NEW YORK — One day after throwing his glove into the stands following his ejection, former All-Star reliever Jorge López was tossed by the New York Mets on Thursday in a decision intended as a message to the struggling clubhouse.

López was designated for assignment before a series opener against NL champion Arizona.

''We have standards here," Mets manager Carlos Mendoza said. ''When you're not playing well, guys will show emotions. There's frustrations, but there's a fine line and yesterday we went over that line, and we're not going to tolerate that."

López issued a statement apologizing to teammates, coaches, fans and the front office.

''I feel like a let them down yesterday, both on and off the field,'' he wrote. ''I wish the team the best.''

Mendoza would not specify whether the decision was made over solely over López's behavior or whether the pitcher's postgame interview was a factor. López said: ''I don't regret it. I think I've been looking (like) the worst teammate probably in the whole ... MLB'' interjecting a profanity.

López spoke quickly and some thought he said ''worst team."

''My efforts to address the media in English created some confusion and generated headlines that do not reflect what I was trying to express,'' López wrote.

Mets first baseman Pete Alonso said López's postgame remark "got misconstrued.''

'I feel for him and I hope he's doing OK mentally because I know he's gotten a lot of scrutiny for what people thought he said," Alonso explained.

Mendoza said the team's decision was not made because of on-field performance. The 31-year-old López was 1-2 with a 3.76 ERA and two saves in 28 appearances — among the most in the major leagues.

''He was always available,'' the manager said. ''This was more like we have stanards here and yesterday was one of those where we felt like we needed to do something.''

New York began Thursday 22-33 despite baseball's highest payroll, and Mendoza said the decision was made to send a message to players.

''I'm talking about standards, right,'' he said. ''There's going to be times where you're going to see frustration for players, but there's a fine line and ... behaviors like that we're not going tolerate.''

New York has seven days to trade or release López, or to assign him outright to the minors if he goes unclaimed. He signed a $2 million, one-year contract with New York in December.

His roster spot was filled by left-hander Danny Young, who was recalled from Triple-A Syracuse. Mendoza said when informed of the decision, López ''was respectful, but he didn't say much."

An All-Star in 2022, López spent time on the 15-day injured list with Minnesota last summer to address mental health after acting out frustration during mound struggles.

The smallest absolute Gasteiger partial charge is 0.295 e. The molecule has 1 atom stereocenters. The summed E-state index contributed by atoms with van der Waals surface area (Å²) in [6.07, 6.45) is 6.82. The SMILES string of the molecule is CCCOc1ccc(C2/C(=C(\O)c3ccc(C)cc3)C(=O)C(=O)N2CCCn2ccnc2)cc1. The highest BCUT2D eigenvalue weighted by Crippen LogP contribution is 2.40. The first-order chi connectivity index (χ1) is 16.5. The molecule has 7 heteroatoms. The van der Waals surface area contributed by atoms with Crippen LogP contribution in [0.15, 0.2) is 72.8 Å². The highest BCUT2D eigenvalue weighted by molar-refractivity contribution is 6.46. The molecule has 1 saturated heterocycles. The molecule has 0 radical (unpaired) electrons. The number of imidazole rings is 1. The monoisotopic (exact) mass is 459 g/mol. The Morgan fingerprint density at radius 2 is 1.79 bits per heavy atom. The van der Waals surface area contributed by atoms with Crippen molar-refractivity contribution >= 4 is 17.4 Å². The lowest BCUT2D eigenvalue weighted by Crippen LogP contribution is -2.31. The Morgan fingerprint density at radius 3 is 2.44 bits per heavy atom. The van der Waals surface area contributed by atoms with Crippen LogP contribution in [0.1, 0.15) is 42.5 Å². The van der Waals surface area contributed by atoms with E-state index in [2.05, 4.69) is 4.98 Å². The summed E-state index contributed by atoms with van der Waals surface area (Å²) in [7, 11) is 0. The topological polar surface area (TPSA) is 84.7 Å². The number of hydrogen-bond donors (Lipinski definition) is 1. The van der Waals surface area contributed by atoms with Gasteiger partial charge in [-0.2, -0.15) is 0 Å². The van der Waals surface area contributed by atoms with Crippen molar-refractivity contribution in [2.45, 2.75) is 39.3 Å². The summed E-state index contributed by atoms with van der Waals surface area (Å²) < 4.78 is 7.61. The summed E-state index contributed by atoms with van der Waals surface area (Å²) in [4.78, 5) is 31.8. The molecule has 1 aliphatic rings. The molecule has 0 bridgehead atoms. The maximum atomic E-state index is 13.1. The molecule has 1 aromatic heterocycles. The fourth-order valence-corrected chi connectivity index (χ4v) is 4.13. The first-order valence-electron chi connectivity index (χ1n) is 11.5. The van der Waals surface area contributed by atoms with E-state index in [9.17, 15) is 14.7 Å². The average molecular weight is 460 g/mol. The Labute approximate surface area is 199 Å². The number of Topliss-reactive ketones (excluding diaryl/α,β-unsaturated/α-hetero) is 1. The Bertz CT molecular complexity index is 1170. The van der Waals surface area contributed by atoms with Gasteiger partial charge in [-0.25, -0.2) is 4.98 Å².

''I'm not going to get into his personal life, his personal situation,'' Mendoza said.

López gave up a two-run homer to Shohei Ohtani late in a 10-3 loss to the Los Angeles Dodgers on Wednesday. Moments later, the right-hander was ejected for shouting at third base umpire Ramon De Jesus over an appeal ruling on Freddie Freeman's checked swing.

''It's just emotions. The game, it just takes you there,'' López said.

López pointed at De Jesus and yelled some more, then dropped the ball and walked off the mound with his jersey untucked. As he approached the Mets' dugout, he tossed his glove high over the protective netting and it landed a couple of rows deep in the stands, where it was snagged by a fan.

''I didn't think that I would ever see that in a baseball game,'' Alonso said. ''It's unfortunate what happened.''

After López's cap fell off his head as well, López left it laying in the dirt in front of the dugout and headed for the bench.

''I'm the way I am,'' he said. ''I'm not afraid to be me.''

Mets players held a team meeting after Wednesday's defeat, their 15th in 19 games.

''I like it because it's important for them to let it all out. And yesterday thought with them calling that meeting, it was needed for all of us,'' Mendoza said.

New York entered with 19 wins in its last 23 games against the Diamondbacks. Arizona manager Torey Lovullo thought back to May 7, 2021, when Mets shortstop Francisco Lindor and second baseman Jeff McNeil appeared to scrap in a dugout tunnel after combining to misplay a grounder. One claimed the disagreement stemmed from seeing a rat, the other a racoon. The Mets rallied for a 5-4 win.

''This team is dangerous and they're full of talent and experience,'' Lovullo said. "We're not going to take anything for granted. I remember being on this field, and I thought I saw the shortstop and the second baseman basically getting into a fight in the dugout, and they ended up being us pretty bad that day.''

___

AP MLB: https://apnews.com/hub/mlb